Devendra Banhart – The Black Babies EP

Devendra Banhart
The Black Babies EP

If Steve Earle was speaking the truth in his “Hard-Core Troubadour,” a tribute to the late Townes Van Zandt, the world is in need of another person to fearlessly traverse this country with nothing more than a voice, a guitar, and the aura of unspeakable truth. Obviously, it’s a life that few can hack, as it has made a nasty habit of eating its favorite sons, but there is no shorter route to respectability for songwriters. No family aside from the friends and fans he happens to meet, no home other than the stage and the road, no responsibilities other than getting himself to the next show – the troubadour archetype is as romantically clichéd as it is coveted, yet it holds a special place in the American mind, wearing out a resting place where the desperate strains of Jack Kerouac and Woody Guthrie can rest. And though he’s only 22-years-old, the rumors hanging in the unkempt mane of Devendra Banhart seem to suggest that he is a worthy inheritor of that tradition, as the current conjecture presents him shrouded in drifter mystique, not beholden to a permanent residence or everyday concerns, free to roam the country and write songs he leaves on friends’ answering machines.
His debut, last year’s Oh Me Oh My… started a buzz avalanche that was surprisingly deserved – and particularly unexpected due to the lo-fi crackle of the home recordings and the idiosyncratic nature of his gifts. Eerie and indefinable, yet breathtaking for its poetic candor and naked resonance, Banhart seemed like that proverbial one in a million that arrives fully formed despite being born a few months premature. The Black Babies EP, eight tracks snagged from the Oh My Oh My… sessions (six new, two old) aimed at the European market and those for whom the 22 tracks of his debut weren’t sufficient, exists as confirmation that the reported vast stores of songs in his repertoire are really as deep as rumored and hope that he could be one of the few artists to capture smoke in a bottle, needing no mirrors to transcend his compositional elements and transfix his listener. In doing so, Banhart uses the most time-honored tricks of a master entertainer.
Much like the haunting archival recordings of Skip James or Blind Willie McTell, Banhart uses his high, thin croon and startling imagery to inhabit a world caught somewhere between the temporal and the spiritual, unable to establish residence in either. And while he never outright adopts the structures of the blues, he does well to channel the emotive simplicity and ethereal metaphor that many of that genre’s best storytellers so innately understood. “Clouds are sleeping, sleeping in the sky,” he coos on the picturesque “Bluebird,” ominously personalizing the chorus with “clouds are sleeping over Sarah’s eyes.” That voice, double-tracked but rarely lining up seamlessly, is similarly hard to pin down to any particular tradition, one minute like Robert Plant calling for Pan in the guise of an English folk song, the next weaving a tight finger-picked guitar measure around one of his hypnotically simple melodies.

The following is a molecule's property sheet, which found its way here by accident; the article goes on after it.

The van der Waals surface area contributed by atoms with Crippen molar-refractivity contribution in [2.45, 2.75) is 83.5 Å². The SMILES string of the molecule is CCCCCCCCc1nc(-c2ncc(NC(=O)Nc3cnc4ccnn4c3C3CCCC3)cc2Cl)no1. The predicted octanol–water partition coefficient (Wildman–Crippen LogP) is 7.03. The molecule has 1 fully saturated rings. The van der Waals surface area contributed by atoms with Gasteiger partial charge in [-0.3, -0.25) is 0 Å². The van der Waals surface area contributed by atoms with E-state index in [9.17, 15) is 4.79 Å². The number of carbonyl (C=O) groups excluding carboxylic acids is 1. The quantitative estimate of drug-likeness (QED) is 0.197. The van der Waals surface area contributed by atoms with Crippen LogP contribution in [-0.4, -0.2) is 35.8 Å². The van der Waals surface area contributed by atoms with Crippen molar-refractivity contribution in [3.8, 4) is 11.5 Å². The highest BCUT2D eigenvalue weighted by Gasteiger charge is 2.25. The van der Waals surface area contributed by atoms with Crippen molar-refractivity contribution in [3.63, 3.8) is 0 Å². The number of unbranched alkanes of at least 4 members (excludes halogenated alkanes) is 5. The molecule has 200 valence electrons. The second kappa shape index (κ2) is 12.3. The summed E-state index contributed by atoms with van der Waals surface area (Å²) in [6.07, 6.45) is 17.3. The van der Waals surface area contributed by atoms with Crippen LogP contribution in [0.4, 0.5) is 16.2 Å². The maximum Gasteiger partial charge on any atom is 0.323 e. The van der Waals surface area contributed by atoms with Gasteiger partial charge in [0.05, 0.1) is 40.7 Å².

And inside that deceptive simplicity lies Banhart’s brilliance. Although the strangled wind-up toy that introduced the Oh Me Oh My… retread “Cosmos and Demos” is a bit overdone, it echoes the sinister dichotomy that lies at the heart of Banhart’s music, turning into a particularly effusive lullaby hung around the line “the only thing you taught me is the only thing you know / how to start a fire once the embers cease to glow.” No doubt, snakes, birds, horses, bees, toothbrushes, the wind, and exotic (and some not so) locales figure in his writing, placing him constantly on the precipice of childlike innocence and sinisterly demented storyteller that doesn’t realize that his songs are leading his listener astray. Making the songs seem even more entrancing is the effortlessness with which he delivers them, as if the recordings were done only for his own amusement but transported him to a deeper part of himself. Throughout, one gets the uneasy feeling that they possibly shouldn’t be privy to such material.
Ultimately, it makes little difference as to whether the stories surrounding Devendra Banhart are true or not. Obviously, one release does not a career make, and Banhart is presented with the unenviable task of moving his music forward sonically while retaining the mystical aura of his songwriting and storytelling. And as every lo-fi band that crawled out of the static hiss of the early 90s can attest, doing so is not a given. This release, while not offering anything revelatory in his limited body of released work, does add six more songs to a canon that has yet to see a particularly bad one. In short, he’s an artist making few obvious concessions to the conventions of the genre he works within, with the ominously crackling recording quality, the extraordinarily vivid imagery, and his vulnerable voice converging to create an immediate payoff. Whatever the case, there’s nothing like personal mythology to establish a songwriter as having had the life experience to be seen as a credible source for the depth presented in his art, and Devendra Banhart seems to be the rare case where the life of the songwriter and the content of his songs are both compelling enough that he should have an immediate head start on just about any guitar-toting prophet he comes across. All hail the new troubadour.